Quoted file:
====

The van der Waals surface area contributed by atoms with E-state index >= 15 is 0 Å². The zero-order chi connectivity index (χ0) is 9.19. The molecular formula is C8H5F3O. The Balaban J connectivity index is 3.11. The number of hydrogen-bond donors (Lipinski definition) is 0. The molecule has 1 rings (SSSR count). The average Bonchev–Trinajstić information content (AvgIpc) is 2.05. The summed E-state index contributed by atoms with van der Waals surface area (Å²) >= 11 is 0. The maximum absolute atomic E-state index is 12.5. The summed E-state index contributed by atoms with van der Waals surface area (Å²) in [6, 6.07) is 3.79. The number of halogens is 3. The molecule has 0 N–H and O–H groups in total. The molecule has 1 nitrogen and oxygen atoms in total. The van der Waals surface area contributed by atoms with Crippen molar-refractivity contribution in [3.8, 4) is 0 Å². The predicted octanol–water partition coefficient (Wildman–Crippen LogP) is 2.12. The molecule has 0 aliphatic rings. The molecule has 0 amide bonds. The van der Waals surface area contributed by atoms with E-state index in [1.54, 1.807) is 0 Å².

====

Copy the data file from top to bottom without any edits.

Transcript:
The van der Waals surface area contributed by atoms with E-state index >= 15 is 0 Å². The zero-order chi connectivity index (χ0) is 9.19. The molecular formula is C8H5F3O. The Balaban J connectivity index is 3.11. The number of hydrogen-bond donors (Lipinski definition) is 0. The molecule has 1 rings (SSSR count). The average Bonchev–Trinajstić information content (AvgIpc) is 2.05. The summed E-state index contributed by atoms with van der Waals surface area (Å²) >= 11 is 0. The maximum absolute atomic E-state index is 12.5. The summed E-state index contributed by atoms with van der Waals surface area (Å²) in [6, 6.07) is 3.79. The number of halogens is 3. The molecule has 0 N–H and O–H groups in total. The molecule has 1 nitrogen and oxygen atoms in total. The van der Waals surface area contributed by atoms with Crippen molar-refractivity contribution in [3.8, 4) is 0 Å². The predicted octanol–water partition coefficient (Wildman–Crippen LogP) is 2.12. The molecule has 0 aliphatic rings. The molecule has 0 amide bonds. The van der Waals surface area contributed by atoms with E-state index in [1.54, 1.807) is 0 Å².